SAN DIEGO — The last defendant in the biggest and lengthiest criminal case against U.S. troops to arise from the Iraq War goes on trial this week, more than six years after his squad killed 24 Iraqis, including unarmed women and children.
The killings in Haditha on Nov. 19, 2005, further tainted America's reputation after the release of photos of prisoner abuse by U.S. soldiers at Abu Ghraib prison.
The case continues to fuel anger in Iraq because not one of the eight Marines initially charged has been convicted — a main reason behind the country's demands that U.S. troops be subject to its laws if its forces remained there after the war ended in December. Those demands turned out to be the deal-breaker that led to the withdrawal of all American forces.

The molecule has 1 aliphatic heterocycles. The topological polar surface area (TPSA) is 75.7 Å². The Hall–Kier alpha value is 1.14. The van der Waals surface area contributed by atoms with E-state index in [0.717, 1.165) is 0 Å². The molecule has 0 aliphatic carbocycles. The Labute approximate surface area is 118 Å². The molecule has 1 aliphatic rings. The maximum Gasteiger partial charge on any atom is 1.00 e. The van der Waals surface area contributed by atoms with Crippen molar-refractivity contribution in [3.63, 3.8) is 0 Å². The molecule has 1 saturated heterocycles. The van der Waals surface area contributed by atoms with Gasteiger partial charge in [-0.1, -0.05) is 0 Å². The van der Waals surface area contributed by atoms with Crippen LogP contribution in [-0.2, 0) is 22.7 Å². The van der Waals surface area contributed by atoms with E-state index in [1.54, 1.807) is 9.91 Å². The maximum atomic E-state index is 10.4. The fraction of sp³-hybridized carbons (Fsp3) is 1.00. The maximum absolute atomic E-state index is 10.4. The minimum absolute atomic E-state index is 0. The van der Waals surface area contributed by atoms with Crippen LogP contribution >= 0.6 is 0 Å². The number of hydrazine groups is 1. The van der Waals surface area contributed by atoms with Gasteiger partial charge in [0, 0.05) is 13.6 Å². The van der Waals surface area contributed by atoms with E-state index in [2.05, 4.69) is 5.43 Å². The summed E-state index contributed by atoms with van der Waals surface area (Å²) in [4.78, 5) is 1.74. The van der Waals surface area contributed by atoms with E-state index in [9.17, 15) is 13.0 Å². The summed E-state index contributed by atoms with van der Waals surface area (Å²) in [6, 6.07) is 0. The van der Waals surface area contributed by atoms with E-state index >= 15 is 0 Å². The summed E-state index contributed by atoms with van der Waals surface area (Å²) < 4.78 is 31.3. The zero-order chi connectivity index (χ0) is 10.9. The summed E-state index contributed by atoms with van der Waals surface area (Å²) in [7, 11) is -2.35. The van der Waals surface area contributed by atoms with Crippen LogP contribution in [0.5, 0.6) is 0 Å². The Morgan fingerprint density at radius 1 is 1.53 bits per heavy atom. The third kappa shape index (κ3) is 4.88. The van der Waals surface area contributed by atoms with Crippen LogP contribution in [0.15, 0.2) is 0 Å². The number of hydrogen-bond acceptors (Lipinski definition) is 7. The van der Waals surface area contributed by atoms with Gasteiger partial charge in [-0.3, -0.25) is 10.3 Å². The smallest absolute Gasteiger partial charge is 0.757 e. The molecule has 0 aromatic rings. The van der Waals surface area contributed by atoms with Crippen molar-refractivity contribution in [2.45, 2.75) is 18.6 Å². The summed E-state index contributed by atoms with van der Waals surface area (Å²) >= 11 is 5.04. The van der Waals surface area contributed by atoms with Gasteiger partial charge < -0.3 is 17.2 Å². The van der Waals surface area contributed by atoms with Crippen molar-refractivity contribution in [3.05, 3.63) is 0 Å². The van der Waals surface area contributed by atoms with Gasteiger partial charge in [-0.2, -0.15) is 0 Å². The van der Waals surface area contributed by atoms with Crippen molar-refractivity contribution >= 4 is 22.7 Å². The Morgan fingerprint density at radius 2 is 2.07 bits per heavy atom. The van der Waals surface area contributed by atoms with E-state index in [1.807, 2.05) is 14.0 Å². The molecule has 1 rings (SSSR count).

Staff Sgt. Frank Wuterich, from Meriden, Conn., was the leader of the Marine squad that cleared several homes by tossing in grenades and then peppering them with gunfire shortly after a roadside bomb hit a Marine convoy. One Marine was killed, and two others were wounded.
His lawyer, Neal Puckett, said Wuterich, 31, is confident the all-military jury will acquit him.
Wuterich has said he regretted the loss of civilian lives but believed he was operating within military combat rules when he ordered his men to attack after the roadside bomb exploded. Marines in the unit have said they were under gunfire at the time.
Jury selection will take place today, and opening arguments are scheduled for Friday before the military jury at Camp Pendleton, north of San Diego.